Tana Greatorex, an emergency room technician in Seattle, is not your typical pandemic healthcare worker. The hospital she works for doesn’t see Covid-19 patients. It doesn’t have a cafeteria; there’s no gift shop and no outpatient services, at least not for humans. Like thousands of other veterinary technicians and assistants, Greatorex works demanding hours setting catheters on injured dogs and nursing sick kittens at one of the nation’s 3,500 corporate-owned veterinary hospitals and specialty clinics. Designated as essential healthcare workers in states like California and Washington, vet techs are risking their lives for the nation’s pets and the profits of a bloated petcare industry worth $225 billion with a slowly increasing portion of that number coming from veterinary services. In a country where 68% of households own at least one pet, vet service CEOs continue to reap record profits while the techs staffing their hospitals are struggling.
In Oregon — unlike in Washington and California where governors compiled detailed lists of essential workers and infrastructure ordered to remain open — governor Kate Brown issued a March 23, executive order containing a list of types of business that must close. While “pet store services” were included, veterinary hospitals and specialty clinics offering emergency care were not, leaving the vet techs and assistants that staff them to assume de-facto essential worker status.
Workers at VCA Northwest Veterinary Specialists (NWVS) in Clackamas, Oregon were among those given little choice but to continue working. Amid this climate, workers say they face a lack of good faith from management. In July of 2018, support staff at the hospital voted to join Local 5 of the International Longshore and Warehouse Union (ILWU ), and after VCA contested four of the votes, the NLRB certified their vote in March of 2019. Since then, two workers who request anonymity due to fears of retaliation tell In These Times they have not felt that management has bargained in “good faith.” One worker said that “the March bargaining session was scheduled right around the beginning [of the pandemic], but was canceled by VCA.” She was not hopeful that VCA would reschedule for any time soon.
The other NWVS worker described a struggle to maintain viable hours at work: “I had to cut my hours in about half to be able to split childcare with my partner. I’m having to dip into my sick time and my paid time off, and I’m burning through that pretty quickly. It’s virtually gone already and we all know there is no end in sight here.” The worker continued, “Knowing how massively rich the Mars family is only hurt more because they could afford to be decent and they could afford to look out for us and they just don’t. Nobody here feels valued.”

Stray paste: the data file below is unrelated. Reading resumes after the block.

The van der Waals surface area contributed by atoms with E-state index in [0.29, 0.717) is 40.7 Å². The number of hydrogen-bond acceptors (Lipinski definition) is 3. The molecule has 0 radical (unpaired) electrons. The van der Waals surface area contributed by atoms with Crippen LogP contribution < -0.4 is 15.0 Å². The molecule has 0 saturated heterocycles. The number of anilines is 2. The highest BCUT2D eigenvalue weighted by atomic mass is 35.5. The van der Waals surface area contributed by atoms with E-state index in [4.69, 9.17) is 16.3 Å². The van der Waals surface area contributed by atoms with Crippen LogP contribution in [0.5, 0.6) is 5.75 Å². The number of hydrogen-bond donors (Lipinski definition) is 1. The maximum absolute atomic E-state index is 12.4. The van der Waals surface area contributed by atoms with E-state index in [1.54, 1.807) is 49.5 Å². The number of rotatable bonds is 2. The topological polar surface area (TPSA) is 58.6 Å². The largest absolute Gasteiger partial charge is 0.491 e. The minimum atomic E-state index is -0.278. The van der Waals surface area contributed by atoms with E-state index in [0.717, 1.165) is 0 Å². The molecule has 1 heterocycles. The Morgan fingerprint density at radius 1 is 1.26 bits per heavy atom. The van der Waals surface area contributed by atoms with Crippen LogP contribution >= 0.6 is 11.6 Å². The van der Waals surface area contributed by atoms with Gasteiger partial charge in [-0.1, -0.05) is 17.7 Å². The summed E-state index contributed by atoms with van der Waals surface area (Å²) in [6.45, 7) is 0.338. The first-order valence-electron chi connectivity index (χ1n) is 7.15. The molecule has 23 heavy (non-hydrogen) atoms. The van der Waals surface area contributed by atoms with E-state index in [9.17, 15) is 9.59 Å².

In 2017, Mars, Inc., the company best known for peddling M&Ms and owned by the second wealthiest family in the world, purchased the veterinary hospital giant VCA and its roughly 800 animal hospitals for $9.1 billion. The FTC ordered Mars to divest 12 hospitals before acquiring VCA, leaving Mars petcare with some 2,000 animal hospitals operating under the names Banfield Pet Hospital and BluePearl. Just over two years later, veterinary technicians and support staff at four veterinary hospitals had voted to unionize.
In May of 2018, Greatorex and fellow workers at BluePearl Pet Hospital-North Seattle, owned by Mars Petcare, voted 46 – 4 to join the fledgling National Veterinary Professionals Union (NVPU) in response to abysmal hourly wages (in 2019 vet techs earned an average of $13.75 an hour) and safety concerns related to short-staffing. In 2018, veterinary technicians and assistants reported the third-highest rates of nonfatal workplace injuries out of all industries in the U.S, outflanking steel manufacturing and cattle ranching. Already at high risk, vet techs now work in fear that routine injuries could require a visit to the already overburdened emergency room where they could be exposed to the virus.
Greatorex, the current vice-president of the NVPU, has worked in veterinary medicine for 21 years.